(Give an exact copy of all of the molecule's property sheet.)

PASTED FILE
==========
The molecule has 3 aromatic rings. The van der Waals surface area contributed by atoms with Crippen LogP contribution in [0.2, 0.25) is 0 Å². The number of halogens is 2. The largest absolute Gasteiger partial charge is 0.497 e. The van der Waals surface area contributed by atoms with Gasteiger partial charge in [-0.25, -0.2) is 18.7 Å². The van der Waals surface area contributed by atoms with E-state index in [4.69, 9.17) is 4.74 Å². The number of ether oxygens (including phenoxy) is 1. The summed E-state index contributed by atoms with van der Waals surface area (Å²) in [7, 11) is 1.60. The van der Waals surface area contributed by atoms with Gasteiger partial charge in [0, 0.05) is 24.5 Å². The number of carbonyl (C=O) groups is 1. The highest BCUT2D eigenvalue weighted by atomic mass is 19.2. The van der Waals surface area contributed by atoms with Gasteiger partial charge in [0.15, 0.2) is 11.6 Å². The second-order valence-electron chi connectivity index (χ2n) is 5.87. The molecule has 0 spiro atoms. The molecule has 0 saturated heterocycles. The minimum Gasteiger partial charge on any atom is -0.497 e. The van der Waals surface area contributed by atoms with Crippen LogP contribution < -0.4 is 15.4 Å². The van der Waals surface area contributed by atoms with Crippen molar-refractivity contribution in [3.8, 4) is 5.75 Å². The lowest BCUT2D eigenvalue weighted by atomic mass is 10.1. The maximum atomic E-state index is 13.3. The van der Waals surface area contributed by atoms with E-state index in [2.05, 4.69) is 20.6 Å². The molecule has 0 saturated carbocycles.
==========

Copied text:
The molecule has 3 aromatic rings. The van der Waals surface area contributed by atoms with Crippen LogP contribution in [0.2, 0.25) is 0 Å². The number of halogens is 2. The largest absolute Gasteiger partial charge is 0.497 e. The van der Waals surface area contributed by atoms with Gasteiger partial charge in [-0.25, -0.2) is 18.7 Å². The van der Waals surface area contributed by atoms with E-state index in [4.69, 9.17) is 4.74 Å². The number of ether oxygens (including phenoxy) is 1. The summed E-state index contributed by atoms with van der Waals surface area (Å²) in [7, 11) is 1.60. The van der Waals surface area contributed by atoms with Gasteiger partial charge in [0, 0.05) is 24.5 Å². The number of carbonyl (C=O) groups is 1. The highest BCUT2D eigenvalue weighted by atomic mass is 19.2. The van der Waals surface area contributed by atoms with Gasteiger partial charge in [0.15, 0.2) is 11.6 Å². The second-order valence-electron chi connectivity index (χ2n) is 5.87. The molecule has 0 spiro atoms. The molecule has 0 saturated heterocycles. The minimum Gasteiger partial charge on any atom is -0.497 e. The van der Waals surface area contributed by atoms with Crippen LogP contribution < -0.4 is 15.4 Å². The van der Waals surface area contributed by atoms with Crippen molar-refractivity contribution in [3.8, 4) is 5.75 Å². The lowest BCUT2D eigenvalue weighted by atomic mass is 10.1. The maximum atomic E-state index is 13.3. The van der Waals surface area contributed by atoms with E-state index in [2.05, 4.69) is 20.6 Å². The molecule has 0 saturated carbocycles.